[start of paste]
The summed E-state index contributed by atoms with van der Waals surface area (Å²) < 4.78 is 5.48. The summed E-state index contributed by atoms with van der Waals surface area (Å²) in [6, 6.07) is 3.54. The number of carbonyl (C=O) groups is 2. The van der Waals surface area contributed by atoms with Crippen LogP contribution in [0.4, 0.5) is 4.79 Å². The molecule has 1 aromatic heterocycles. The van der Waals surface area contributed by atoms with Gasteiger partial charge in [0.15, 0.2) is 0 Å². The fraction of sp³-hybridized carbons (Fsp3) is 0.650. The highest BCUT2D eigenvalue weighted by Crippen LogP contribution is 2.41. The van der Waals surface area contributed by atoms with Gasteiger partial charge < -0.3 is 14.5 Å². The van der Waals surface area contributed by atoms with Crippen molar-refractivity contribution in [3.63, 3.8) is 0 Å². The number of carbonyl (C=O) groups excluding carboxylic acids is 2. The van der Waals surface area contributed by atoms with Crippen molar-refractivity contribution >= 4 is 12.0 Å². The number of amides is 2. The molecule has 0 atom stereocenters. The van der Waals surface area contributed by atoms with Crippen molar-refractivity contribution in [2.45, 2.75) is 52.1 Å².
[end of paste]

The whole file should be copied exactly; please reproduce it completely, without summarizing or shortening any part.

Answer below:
The summed E-state index contributed by atoms with van der Waals surface area (Å²) < 4.78 is 5.48. The summed E-state index contributed by atoms with van der Waals surface area (Å²) in [6, 6.07) is 3.54. The number of carbonyl (C=O) groups is 2. The van der Waals surface area contributed by atoms with Crippen LogP contribution in [0.4, 0.5) is 4.79 Å². The molecule has 1 aromatic heterocycles. The van der Waals surface area contributed by atoms with Gasteiger partial charge in [0.15, 0.2) is 0 Å². The fraction of sp³-hybridized carbons (Fsp3) is 0.650. The highest BCUT2D eigenvalue weighted by Crippen LogP contribution is 2.41. The van der Waals surface area contributed by atoms with Gasteiger partial charge < -0.3 is 14.5 Å². The van der Waals surface area contributed by atoms with Crippen molar-refractivity contribution in [3.63, 3.8) is 0 Å². The number of carbonyl (C=O) groups excluding carboxylic acids is 2. The van der Waals surface area contributed by atoms with Crippen molar-refractivity contribution >= 4 is 12.0 Å². The number of amides is 2. The molecule has 0 atom stereocenters. The van der Waals surface area contributed by atoms with Crippen molar-refractivity contribution in [2.45, 2.75) is 52.1 Å².